CRLS Tradition of Singing Valentines Continues

Ella Russell, Contributing Writer

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February 14th marked the continuance of a beloved CRLS tradition: Singing Valentines! Over the preceding week, students bought hundreds of Singing Valentines—individual serenades that students can send to one another during class—selling out three of the five a cappella groups.

The a cappella groups were Girls Next Door, Sassafras, and Pitches and Dos along with two new groups: Tonal Eclipse and Transpositions. Some of the songs sang by the five groups included “Replay” by Iyaz, “Oh What a Night” by The Four Seasons, and “Make You Feel My Love” by Adele. The a cappella groups spent all day serenading students around the school. “Never wear heels on Singing Valentines day because you’re running around the school,” said junior Alyssa Filerman of Girls Next Door. “It takes a lot more stamina than you’d expect.”

People occasionally get the Valentines as romantic gestures or as caring messages from friends, but singing valentines are also popular because they are a fun way to embarrass friends and enliven classes. For maximum embarrassment, it is common to find students getting multiple Singing Valentines from their friends. Freshman Leo Kupferberg of Pitches and Dos found this to be his favorite part of the Valentines. “If it’s obviously a joke, you get to go full out campy.” Filerman agreed, remarking that “it’s such a joyful and fun environment.” Although students generally find watching others receive Singing Valentines to be good fun, there is less enthusiasm about being the recipient. “Freshman year my friend got one for me, and it was horrible,” junior Josie Weissburg remembered.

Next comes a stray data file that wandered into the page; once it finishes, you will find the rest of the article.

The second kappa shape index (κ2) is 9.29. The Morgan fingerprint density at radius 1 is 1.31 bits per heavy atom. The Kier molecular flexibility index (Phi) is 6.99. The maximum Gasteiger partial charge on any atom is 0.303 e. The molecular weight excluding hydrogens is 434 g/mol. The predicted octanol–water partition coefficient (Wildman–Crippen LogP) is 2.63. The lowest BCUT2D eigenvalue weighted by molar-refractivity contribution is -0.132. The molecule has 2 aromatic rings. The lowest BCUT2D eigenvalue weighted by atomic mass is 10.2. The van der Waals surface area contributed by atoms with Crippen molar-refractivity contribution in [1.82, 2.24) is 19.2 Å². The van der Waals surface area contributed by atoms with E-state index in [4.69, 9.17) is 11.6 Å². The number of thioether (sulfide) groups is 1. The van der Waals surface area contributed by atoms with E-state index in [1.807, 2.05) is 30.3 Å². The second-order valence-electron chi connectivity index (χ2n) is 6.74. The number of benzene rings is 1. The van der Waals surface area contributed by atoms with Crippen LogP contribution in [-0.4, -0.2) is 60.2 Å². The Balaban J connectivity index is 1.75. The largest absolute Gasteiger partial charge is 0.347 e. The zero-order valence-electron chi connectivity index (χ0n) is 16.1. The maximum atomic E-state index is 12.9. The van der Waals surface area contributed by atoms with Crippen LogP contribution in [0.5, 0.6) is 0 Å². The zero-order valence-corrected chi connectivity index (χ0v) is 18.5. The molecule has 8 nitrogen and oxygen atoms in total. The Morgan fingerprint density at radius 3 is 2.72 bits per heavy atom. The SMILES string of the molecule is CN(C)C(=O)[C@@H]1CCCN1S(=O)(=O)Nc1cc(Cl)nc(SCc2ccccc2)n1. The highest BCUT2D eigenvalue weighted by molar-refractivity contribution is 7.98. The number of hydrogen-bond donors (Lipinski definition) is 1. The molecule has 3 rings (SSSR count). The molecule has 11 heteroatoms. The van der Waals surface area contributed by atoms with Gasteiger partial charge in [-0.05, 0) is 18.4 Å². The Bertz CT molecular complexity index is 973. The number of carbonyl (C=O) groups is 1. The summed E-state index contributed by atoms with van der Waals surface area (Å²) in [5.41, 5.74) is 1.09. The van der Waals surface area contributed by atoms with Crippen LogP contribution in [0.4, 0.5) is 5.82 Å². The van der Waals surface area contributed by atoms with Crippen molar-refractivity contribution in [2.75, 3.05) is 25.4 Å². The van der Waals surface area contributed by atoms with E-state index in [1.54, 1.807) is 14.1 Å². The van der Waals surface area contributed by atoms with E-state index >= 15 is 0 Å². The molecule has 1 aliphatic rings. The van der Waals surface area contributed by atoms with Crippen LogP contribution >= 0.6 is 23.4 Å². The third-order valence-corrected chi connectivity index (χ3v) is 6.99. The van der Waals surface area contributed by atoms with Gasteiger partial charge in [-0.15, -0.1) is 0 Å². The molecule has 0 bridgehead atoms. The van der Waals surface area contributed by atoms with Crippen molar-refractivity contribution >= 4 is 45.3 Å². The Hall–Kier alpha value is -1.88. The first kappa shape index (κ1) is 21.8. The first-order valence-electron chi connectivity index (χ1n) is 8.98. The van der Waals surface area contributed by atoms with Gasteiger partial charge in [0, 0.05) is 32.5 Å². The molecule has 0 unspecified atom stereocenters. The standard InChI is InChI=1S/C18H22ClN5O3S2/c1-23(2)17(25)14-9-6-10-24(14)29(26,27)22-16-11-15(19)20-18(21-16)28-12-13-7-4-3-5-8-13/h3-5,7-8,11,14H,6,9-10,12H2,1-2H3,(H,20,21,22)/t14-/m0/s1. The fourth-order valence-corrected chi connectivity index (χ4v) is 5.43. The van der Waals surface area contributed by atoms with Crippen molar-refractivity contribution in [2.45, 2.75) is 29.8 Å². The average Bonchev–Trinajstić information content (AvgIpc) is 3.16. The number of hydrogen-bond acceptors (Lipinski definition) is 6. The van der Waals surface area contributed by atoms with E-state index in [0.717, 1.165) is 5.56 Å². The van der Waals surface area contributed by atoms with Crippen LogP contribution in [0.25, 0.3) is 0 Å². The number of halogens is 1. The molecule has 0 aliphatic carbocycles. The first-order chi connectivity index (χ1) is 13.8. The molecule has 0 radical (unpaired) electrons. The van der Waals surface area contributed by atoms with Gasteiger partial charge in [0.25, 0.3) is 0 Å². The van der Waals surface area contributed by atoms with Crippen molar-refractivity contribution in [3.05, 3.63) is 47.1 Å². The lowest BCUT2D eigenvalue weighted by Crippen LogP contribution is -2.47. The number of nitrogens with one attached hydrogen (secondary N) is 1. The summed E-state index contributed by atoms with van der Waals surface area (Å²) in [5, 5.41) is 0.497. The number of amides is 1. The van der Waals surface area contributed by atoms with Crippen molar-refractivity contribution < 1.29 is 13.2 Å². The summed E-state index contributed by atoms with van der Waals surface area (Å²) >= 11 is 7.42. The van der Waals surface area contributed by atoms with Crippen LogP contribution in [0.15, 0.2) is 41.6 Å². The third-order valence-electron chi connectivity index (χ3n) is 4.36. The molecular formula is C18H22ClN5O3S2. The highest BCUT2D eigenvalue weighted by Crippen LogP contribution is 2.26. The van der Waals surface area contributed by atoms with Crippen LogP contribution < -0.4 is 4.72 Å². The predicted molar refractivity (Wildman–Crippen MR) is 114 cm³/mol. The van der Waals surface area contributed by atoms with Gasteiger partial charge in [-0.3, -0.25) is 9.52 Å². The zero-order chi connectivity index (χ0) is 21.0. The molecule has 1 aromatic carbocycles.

Although six teachers opted out of allowing Singing Valentines in their classrooms, the majority of teachers enjoyed them. “The teachers were excited,” remarked Beminet Desalegn ’18. Math teacher Alysa Breyer agreed: “They’re just so nice.” English teacher Jennifer Sarmiento added, “It’s fun to see the talent of students. … Sometimes I’m not even aware that they do a cappella.” Ms. Sarmiento did not find the singing to be overly disruptive as “everyone knows when that day is coming and there isn’t a whole lot to discuss after they leave.”

However, this enjoyment wears off slightly when classes get multiple Singing Valentines. “One is OK, two is fine, but three, four, five…?” asked physics teacher Ramazan Nigdelioglu.

If you liked the Singing Valentines, don’t miss the spring A Cappella Jam on April 27th!

This piece also appears in our February print edition.